Not the most exciting title for an article! Yet many people reading Foundations Magazine are trustees of gospel halls and this may be just what you have been waiting for. You may be baffled by the language of the Trust Deed, under which the property is held, or you may be making incorrect assumptions about what you can or cannot do under the Trust. If you feel like you are groping around in the dark, throwing some light on these problem areas and highlighting the things to look out for, may be exactly what you need.
The objects or purposes of a charity are the whole reason for the Trust being set up in the first place. It is what makes it a charity, but surprisingly it is sometimes difficult to see what the objects are. In some cases they may be very broad, such as “to advance the Christian faith”. In most cases they contain the words “to use or permit the trust property to be used by…”, followed by references to either the original assembly/church that the building was erected for or more generally to any church that occupies the building. Often this reference specifies the doctrines and practices permitted by the Trust Deed.
These can be very brief and only refer to a number of biblical principles or they can be quite detailed, including setting out bible verses. Almost all “practices” refer to believer’s baptism and the practice of breaking bread on the first day of the week. In some cases they can contain very specific requirements ranging from the role of women in meetings to the use of drums! As a trustee of the property you have a responsibility to ensure that any occupying church is preaching and acting in line with the doctrines and practices. If not, you will need to consider what action needs to be taken, how serious the variation is and how flexible you can be.
Trust Deeds can be very specific or incredibly vague on what powers the trustees have. Can you take a mortgage? Can you let the property and charge a rent to the original assembly or a new church? Is there a power to sell the property and if so under what circumstances?
Some trustees think they can sell the property as and when they wish to, but often the Trust Deed will only allow a sale if certain circumstances take place (e.g. the assembly has closed). You also need to consider what any proceeds from a sale (or rent) can be used for. If they can only be used on the existing building or a new building in the same town/village, this may be “permanent endowment”.
In some cases Church Growth Trust has managed to negotiate with the Charity Commission that the proceeds can be given to certain work within a specified radius of the property and, in other cases, that proceeds may be given to a much broader range of activities that the previous assembly would have supported.
Trustees also need to check the Trust Deed to see whether there is an “ultimate beneficiary”. An ultimate beneficiary is a body, such as Echoes of Service or the Muller Foundation, that is entitled to the proceeds of any sale. This makes it difficult to gift the property to any other charity.
Often the Trust Deed does not give a specific power to gift the property, which may cause problems if the trustees wish to give the property to another church or to a national property-holding charity such as Church Growth Trust. However, where it is possible to sell the property at full value to another charity and then gift the proceeds to that same charity, the Charity Commission will often allow a shortcut under a case known as Re Collards Will Trust. This would allow the property to be gifted to the charity.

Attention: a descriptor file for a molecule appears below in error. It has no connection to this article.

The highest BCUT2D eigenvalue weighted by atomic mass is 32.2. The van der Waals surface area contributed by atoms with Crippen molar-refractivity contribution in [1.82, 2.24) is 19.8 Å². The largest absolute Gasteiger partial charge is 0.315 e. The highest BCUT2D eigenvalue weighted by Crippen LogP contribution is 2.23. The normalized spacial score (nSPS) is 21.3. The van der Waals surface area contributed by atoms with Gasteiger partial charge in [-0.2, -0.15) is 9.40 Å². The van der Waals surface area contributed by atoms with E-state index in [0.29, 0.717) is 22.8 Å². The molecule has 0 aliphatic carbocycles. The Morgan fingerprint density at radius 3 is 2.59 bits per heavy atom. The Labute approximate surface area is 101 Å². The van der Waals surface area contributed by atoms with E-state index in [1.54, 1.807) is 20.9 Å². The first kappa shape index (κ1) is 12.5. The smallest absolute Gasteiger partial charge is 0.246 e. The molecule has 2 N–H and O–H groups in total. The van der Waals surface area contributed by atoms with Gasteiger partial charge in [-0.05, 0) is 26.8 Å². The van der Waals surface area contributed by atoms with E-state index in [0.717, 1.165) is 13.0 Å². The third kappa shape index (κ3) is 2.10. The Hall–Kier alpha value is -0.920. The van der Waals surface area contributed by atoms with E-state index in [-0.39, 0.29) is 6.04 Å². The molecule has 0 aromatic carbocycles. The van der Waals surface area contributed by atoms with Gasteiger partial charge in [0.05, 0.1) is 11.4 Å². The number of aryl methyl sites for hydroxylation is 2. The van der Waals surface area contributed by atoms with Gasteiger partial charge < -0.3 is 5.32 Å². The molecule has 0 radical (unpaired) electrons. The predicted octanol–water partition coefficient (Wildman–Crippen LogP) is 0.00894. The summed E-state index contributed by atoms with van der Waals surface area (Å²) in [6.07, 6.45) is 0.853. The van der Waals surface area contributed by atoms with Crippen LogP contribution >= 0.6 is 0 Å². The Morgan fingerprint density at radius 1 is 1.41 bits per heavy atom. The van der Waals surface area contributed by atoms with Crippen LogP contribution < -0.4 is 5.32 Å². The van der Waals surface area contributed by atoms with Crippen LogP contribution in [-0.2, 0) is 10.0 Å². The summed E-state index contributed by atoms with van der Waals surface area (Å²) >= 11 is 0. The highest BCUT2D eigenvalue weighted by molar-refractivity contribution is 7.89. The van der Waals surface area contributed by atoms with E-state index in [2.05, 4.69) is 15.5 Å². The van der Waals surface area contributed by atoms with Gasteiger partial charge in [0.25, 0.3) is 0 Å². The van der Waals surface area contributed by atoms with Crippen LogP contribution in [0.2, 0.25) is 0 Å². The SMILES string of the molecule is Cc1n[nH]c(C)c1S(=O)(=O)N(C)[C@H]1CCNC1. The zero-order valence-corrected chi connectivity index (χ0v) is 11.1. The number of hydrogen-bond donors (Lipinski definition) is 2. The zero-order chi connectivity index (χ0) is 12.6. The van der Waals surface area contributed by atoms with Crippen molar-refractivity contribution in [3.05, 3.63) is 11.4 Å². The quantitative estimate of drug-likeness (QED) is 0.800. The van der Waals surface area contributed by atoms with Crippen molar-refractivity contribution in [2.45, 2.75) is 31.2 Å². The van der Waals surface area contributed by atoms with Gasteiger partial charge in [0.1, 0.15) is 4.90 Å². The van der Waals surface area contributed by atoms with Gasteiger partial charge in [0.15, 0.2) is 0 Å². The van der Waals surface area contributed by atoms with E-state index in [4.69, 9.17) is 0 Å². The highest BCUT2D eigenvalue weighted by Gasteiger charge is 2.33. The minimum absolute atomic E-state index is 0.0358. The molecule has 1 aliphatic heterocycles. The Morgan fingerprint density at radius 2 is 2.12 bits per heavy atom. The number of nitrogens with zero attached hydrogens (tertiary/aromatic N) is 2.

Are you finding it difficult to find new trustees? Are your trustees ageing and wanting to retire? When did you last meet? Do you know who is allowed to be a trustee? Does your Trust Deed require trustees to be members of the assembly? If so, this may create a problem where the numbers in your assembly are reducing.
The Trust Deed normally sets out the procedure for appointing new trustees and for their removal. If the right procedures are not followed people may believe they are a trustee, but in reality they are not. It is also worth noting that the appointment of a new trustee is a trigger event for the title to the property being registered with the Land Registry.
A Trust Deed may also require a minimum number of trustees and a minimum number to be at a meeting for there to be a quorum (and therefore to allow decisions to be made). Are you following any procedure for calling and holding meetings and making decisions? If not, you are likely to be in breach of the Trust.
Connection with Assembly
Sometimes the Trust Deed not only prescribes the management of the property, but also the operation of the assembly/church itself. In most cases however the Trust Deed refers to the assembly only in terms of them being allowed to use the property. There are often prohibitions on uses within the property and these can be as varied as not holding theatrical performances, bazaars or dancing.
National Property Trusts
In many Trust Deeds, particularly those set up for the Open Brethren, there is a power for the trustees to gift the property to specific national trust-holding bodies, such as the United Kingdom Evangelization Trust (UKET) or the Western Counties and South Wales Evangelization Trust (Church Growth Trust are the successor to UKET). In this case there are no issues with gifting or selling the property as mentioned above.
Changing the Trust Deed
You may wish to make changes to your Trust Deed (e.g. to reduce the minimum number of trustees). It is often possible to do this by passing a resolution under Section 280 of the Charities Act 2011. However the objects or any dissolution clause cannot be changed without the Charity Commission’s approval, even if you are not registered with them.